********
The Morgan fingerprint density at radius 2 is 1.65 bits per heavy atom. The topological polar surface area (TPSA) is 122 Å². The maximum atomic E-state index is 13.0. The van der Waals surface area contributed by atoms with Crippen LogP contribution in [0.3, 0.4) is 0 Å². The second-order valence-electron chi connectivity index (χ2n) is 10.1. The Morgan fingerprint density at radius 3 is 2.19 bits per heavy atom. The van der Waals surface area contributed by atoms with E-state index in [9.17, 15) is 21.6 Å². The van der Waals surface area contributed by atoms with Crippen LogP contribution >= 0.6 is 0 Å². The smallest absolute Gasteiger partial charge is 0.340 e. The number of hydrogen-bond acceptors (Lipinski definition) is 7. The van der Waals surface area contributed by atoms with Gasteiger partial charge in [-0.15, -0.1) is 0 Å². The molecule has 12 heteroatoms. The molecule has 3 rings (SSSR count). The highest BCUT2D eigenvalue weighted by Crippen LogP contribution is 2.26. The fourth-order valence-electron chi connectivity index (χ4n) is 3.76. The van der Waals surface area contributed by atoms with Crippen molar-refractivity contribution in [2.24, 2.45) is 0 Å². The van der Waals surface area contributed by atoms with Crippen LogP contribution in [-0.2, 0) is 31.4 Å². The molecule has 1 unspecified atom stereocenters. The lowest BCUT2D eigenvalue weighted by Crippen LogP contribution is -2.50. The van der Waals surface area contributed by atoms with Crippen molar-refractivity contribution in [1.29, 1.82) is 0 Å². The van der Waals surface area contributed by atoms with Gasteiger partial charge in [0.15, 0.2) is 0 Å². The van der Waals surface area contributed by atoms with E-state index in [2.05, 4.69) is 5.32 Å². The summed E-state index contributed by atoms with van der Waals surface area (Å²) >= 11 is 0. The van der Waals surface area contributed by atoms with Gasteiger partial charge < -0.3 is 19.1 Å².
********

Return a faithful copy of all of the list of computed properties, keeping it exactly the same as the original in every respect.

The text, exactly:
The Morgan fingerprint density at radius 2 is 1.65 bits per heavy atom. The topological polar surface area (TPSA) is 122 Å². The maximum atomic E-state index is 13.0. The van der Waals surface area contributed by atoms with Crippen LogP contribution in [0.3, 0.4) is 0 Å². The second-order valence-electron chi connectivity index (χ2n) is 10.1. The Morgan fingerprint density at radius 3 is 2.19 bits per heavy atom. The van der Waals surface area contributed by atoms with E-state index in [9.17, 15) is 21.6 Å². The van der Waals surface area contributed by atoms with Crippen LogP contribution >= 0.6 is 0 Å². The smallest absolute Gasteiger partial charge is 0.340 e. The number of hydrogen-bond acceptors (Lipinski definition) is 7. The van der Waals surface area contributed by atoms with Gasteiger partial charge in [-0.15, -0.1) is 0 Å². The molecule has 12 heteroatoms. The molecule has 3 rings (SSSR count). The highest BCUT2D eigenvalue weighted by Crippen LogP contribution is 2.26. The fourth-order valence-electron chi connectivity index (χ4n) is 3.76. The van der Waals surface area contributed by atoms with Crippen molar-refractivity contribution in [2.24, 2.45) is 0 Å². The van der Waals surface area contributed by atoms with Crippen LogP contribution in [-0.2, 0) is 31.4 Å². The molecule has 1 unspecified atom stereocenters. The lowest BCUT2D eigenvalue weighted by Crippen LogP contribution is -2.50. The van der Waals surface area contributed by atoms with Crippen molar-refractivity contribution in [1.29, 1.82) is 0 Å². The van der Waals surface area contributed by atoms with Gasteiger partial charge in [0.15, 0.2) is 0 Å². The van der Waals surface area contributed by atoms with E-state index in [2.05, 4.69) is 5.32 Å². The summed E-state index contributed by atoms with van der Waals surface area (Å²) >= 11 is 0. The van der Waals surface area contributed by atoms with Gasteiger partial charge < -0.3 is 19.1 Å².